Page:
“When it comes to winemaking, everyone is right, and wrong,” he said with a smile.
Cos-d'Estournel counts 90 hectares of contiguous vines, laid out around the château, which sits astride the main road that knifes through the St.-Estèphe appellation. And it’s in the vineyards where Prats' penchant for detail shows. Looking out from the château, you wouldn’t know all that you see is owned by Cos, as differing methods of viticulture can easily be seen.
For example, the clay soils (which comprise about 35 hectares of Cos’ vineyard base) with eastern exposure are used for Merlot, with grass allowed to grow between the vines to help reduce vigor. The 40 hectares of gravel slopes though, which point southwest facing Château Lafite Rothschild across the way, look bare and rocky—Cabernet on these soils doesn’t need a cover crop to adequately struggle. A third section of the vineyards (15 hectares) features a mix of clay and gravel soils, ideal for Cabernet Franc.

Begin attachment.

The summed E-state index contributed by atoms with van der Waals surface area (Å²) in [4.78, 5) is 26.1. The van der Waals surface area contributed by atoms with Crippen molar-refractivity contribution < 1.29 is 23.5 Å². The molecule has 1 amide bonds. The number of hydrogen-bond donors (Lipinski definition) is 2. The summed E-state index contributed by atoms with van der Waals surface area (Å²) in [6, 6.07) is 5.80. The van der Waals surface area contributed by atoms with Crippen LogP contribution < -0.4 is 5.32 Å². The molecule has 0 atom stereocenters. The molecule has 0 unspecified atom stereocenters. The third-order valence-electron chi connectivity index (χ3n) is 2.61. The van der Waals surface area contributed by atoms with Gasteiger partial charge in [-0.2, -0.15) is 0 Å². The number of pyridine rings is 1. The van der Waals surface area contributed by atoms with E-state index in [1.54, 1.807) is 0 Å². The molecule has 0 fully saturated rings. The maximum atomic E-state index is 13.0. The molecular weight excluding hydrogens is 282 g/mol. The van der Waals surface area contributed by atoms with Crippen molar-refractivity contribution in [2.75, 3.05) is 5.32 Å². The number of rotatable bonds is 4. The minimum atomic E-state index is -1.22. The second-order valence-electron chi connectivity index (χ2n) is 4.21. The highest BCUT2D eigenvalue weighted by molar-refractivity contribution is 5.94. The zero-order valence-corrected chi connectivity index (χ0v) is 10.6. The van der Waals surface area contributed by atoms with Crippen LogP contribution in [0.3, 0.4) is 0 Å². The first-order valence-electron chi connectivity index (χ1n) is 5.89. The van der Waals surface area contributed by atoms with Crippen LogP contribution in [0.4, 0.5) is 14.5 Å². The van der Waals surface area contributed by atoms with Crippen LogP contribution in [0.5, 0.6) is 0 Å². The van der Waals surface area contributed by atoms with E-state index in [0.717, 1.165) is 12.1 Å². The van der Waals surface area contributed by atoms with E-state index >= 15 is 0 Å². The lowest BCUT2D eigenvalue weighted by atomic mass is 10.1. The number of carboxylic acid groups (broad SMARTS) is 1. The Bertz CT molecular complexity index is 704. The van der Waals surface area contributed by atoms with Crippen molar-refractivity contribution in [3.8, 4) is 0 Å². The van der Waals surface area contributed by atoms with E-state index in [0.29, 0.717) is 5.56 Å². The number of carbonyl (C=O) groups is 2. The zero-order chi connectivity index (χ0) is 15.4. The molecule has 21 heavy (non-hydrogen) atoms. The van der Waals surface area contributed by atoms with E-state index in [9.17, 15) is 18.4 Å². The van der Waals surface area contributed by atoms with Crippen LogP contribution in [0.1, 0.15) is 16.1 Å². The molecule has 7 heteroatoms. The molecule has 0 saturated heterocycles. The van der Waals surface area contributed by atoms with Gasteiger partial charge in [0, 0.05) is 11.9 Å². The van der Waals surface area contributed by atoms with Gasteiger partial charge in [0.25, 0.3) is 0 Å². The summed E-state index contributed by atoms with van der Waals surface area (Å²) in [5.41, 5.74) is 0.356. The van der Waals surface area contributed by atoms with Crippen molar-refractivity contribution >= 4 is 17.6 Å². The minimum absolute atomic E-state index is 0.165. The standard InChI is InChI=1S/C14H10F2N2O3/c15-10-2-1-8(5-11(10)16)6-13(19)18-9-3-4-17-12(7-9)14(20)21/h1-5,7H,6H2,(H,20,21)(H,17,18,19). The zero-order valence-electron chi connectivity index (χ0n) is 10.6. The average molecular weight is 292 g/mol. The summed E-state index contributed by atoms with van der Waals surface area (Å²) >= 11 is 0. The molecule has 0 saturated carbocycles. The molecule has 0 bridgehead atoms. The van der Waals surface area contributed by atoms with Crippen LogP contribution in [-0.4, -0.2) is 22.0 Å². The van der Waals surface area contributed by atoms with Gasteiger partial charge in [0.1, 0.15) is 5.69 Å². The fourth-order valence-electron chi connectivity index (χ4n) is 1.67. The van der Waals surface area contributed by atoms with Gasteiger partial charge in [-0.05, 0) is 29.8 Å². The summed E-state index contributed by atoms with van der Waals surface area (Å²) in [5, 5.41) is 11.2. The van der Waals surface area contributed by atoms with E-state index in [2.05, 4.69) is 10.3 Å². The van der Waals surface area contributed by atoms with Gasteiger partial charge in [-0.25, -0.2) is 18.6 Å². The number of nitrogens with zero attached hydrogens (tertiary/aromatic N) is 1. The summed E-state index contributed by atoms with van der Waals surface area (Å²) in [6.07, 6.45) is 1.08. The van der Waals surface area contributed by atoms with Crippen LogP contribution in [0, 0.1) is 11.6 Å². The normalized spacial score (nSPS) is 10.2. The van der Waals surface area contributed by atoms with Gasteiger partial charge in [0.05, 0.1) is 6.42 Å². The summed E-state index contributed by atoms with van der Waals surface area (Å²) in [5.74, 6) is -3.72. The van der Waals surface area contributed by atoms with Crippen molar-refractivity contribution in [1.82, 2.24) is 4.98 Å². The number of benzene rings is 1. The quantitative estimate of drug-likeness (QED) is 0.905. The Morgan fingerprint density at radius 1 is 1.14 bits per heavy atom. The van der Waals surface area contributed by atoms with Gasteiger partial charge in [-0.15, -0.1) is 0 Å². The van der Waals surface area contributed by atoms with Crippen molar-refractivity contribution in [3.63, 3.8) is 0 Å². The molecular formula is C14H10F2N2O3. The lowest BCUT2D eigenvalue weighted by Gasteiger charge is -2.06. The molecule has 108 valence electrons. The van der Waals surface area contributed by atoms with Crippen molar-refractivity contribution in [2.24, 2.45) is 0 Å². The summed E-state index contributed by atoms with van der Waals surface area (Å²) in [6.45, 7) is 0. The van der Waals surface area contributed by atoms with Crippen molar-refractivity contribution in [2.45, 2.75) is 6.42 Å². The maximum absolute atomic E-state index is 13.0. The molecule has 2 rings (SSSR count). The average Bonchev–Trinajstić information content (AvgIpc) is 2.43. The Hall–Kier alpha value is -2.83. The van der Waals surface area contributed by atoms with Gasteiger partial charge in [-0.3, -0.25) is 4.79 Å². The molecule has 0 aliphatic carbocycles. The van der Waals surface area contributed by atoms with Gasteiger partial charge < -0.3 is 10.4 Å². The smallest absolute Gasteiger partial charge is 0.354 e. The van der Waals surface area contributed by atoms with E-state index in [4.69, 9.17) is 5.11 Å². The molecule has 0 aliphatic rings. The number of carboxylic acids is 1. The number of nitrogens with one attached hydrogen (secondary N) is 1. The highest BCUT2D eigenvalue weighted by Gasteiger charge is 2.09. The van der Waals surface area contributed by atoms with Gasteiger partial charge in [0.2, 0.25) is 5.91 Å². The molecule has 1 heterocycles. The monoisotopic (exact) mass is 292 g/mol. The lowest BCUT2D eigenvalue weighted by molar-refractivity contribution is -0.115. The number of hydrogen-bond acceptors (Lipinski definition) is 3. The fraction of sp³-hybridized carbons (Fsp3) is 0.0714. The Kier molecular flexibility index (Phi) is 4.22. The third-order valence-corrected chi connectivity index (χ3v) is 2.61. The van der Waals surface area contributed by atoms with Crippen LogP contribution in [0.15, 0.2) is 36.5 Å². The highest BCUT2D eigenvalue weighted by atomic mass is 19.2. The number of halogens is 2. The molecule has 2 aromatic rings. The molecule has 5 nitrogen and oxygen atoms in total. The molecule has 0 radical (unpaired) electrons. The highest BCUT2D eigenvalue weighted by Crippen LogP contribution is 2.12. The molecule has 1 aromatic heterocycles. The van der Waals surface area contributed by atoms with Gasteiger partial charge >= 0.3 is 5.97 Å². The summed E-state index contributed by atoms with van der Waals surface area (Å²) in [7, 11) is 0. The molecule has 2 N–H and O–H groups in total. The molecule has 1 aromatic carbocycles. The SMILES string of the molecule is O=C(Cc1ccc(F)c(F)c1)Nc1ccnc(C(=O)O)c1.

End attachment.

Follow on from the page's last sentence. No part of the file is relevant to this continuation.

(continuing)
Driving through the vineyard, Prats talked about how he selects the second wine, Les Pagodes de Cos.
The tower at Cos-d'Estournel is just part of the château's famed Indian and Asian-inspired architecture.
“Seventy-five percent of Pagodes is already decided in the vineyard,” said Prats. “The rest is a blending decision based on the context of the soil and the vintage.”
When we come to a stretch of vines being pruned, a bold orange swipe of paint covered some vine trunks and heads off at an awkward angle through the parcel.
“No, we’re not big fans of the Dutch football team,” said Prats.
Instead, it’s a marker line in a parcel, denoting a smaller subsection that ripen differently and thus need to be harvested at different times. These smaller sub-parcels are the main reason there are so many different-sized tanks back at the winery—individual parcels are fermented separately. It’s part of the search for precision that Prats, like so many others in Bordeaux, is engaged in.
Yet for all the modern trappings inside, Prats still knows that Cos-d'Estournel exists outside, in the vineyard. And while he wants to control as much as possible in the winemaking process, he is also aware he can’t control everything. While Cos-d'Estournel might seem like a château that would’ve brought in an optical sorter, Prats shook his head instead.